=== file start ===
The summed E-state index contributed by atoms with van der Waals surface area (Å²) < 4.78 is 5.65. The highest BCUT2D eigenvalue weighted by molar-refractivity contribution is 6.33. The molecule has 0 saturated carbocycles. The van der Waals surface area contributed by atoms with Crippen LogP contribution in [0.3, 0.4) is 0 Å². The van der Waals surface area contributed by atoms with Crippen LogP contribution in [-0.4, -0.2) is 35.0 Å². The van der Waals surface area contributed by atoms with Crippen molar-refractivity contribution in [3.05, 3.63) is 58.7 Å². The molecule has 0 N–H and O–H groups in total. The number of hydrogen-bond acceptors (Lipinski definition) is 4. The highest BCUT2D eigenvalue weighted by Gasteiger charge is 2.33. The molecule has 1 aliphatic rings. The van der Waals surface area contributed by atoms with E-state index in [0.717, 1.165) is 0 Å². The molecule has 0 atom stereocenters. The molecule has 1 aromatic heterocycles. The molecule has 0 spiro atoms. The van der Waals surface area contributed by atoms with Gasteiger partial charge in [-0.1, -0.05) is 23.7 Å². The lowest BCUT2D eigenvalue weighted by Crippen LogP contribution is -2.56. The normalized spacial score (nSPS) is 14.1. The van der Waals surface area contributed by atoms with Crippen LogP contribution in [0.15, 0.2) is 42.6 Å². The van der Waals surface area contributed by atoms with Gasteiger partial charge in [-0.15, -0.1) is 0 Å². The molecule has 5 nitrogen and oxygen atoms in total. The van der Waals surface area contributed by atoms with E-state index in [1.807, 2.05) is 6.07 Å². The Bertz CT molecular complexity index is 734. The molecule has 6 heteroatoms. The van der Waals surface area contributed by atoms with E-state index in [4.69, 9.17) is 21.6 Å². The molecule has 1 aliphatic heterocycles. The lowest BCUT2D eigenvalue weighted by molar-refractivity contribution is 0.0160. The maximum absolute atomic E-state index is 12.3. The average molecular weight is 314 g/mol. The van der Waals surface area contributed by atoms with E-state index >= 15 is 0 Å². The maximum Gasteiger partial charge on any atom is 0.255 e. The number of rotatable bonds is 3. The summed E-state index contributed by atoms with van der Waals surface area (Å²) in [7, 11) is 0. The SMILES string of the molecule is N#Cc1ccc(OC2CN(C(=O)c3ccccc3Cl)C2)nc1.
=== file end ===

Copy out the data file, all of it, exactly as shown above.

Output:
The summed E-state index contributed by atoms with van der Waals surface area (Å²) < 4.78 is 5.65. The highest BCUT2D eigenvalue weighted by molar-refractivity contribution is 6.33. The molecule has 0 saturated carbocycles. The van der Waals surface area contributed by atoms with Crippen LogP contribution in [0.3, 0.4) is 0 Å². The van der Waals surface area contributed by atoms with Crippen LogP contribution in [-0.4, -0.2) is 35.0 Å². The van der Waals surface area contributed by atoms with Crippen molar-refractivity contribution in [3.05, 3.63) is 58.7 Å². The molecule has 0 N–H and O–H groups in total. The number of hydrogen-bond acceptors (Lipinski definition) is 4. The highest BCUT2D eigenvalue weighted by Gasteiger charge is 2.33. The molecule has 1 aliphatic rings. The van der Waals surface area contributed by atoms with E-state index in [0.717, 1.165) is 0 Å². The molecule has 0 atom stereocenters. The molecule has 1 aromatic heterocycles. The molecule has 0 spiro atoms. The van der Waals surface area contributed by atoms with Gasteiger partial charge in [-0.1, -0.05) is 23.7 Å². The lowest BCUT2D eigenvalue weighted by Crippen LogP contribution is -2.56. The normalized spacial score (nSPS) is 14.1. The van der Waals surface area contributed by atoms with Crippen LogP contribution in [0.15, 0.2) is 42.6 Å². The van der Waals surface area contributed by atoms with Gasteiger partial charge in [-0.15, -0.1) is 0 Å². The molecule has 5 nitrogen and oxygen atoms in total. The van der Waals surface area contributed by atoms with E-state index in [1.807, 2.05) is 6.07 Å². The Bertz CT molecular complexity index is 734. The molecule has 6 heteroatoms. The van der Waals surface area contributed by atoms with E-state index in [4.69, 9.17) is 21.6 Å². The molecule has 1 aliphatic heterocycles. The lowest BCUT2D eigenvalue weighted by molar-refractivity contribution is 0.0160. The maximum absolute atomic E-state index is 12.3. The average molecular weight is 314 g/mol. The van der Waals surface area contributed by atoms with E-state index >= 15 is 0 Å². The maximum Gasteiger partial charge on any atom is 0.255 e. The number of rotatable bonds is 3. The summed E-state index contributed by atoms with van der Waals surface area (Å²) in [7, 11) is 0. The SMILES string of the molecule is N#Cc1ccc(OC2CN(C(=O)c3ccccc3Cl)C2)nc1.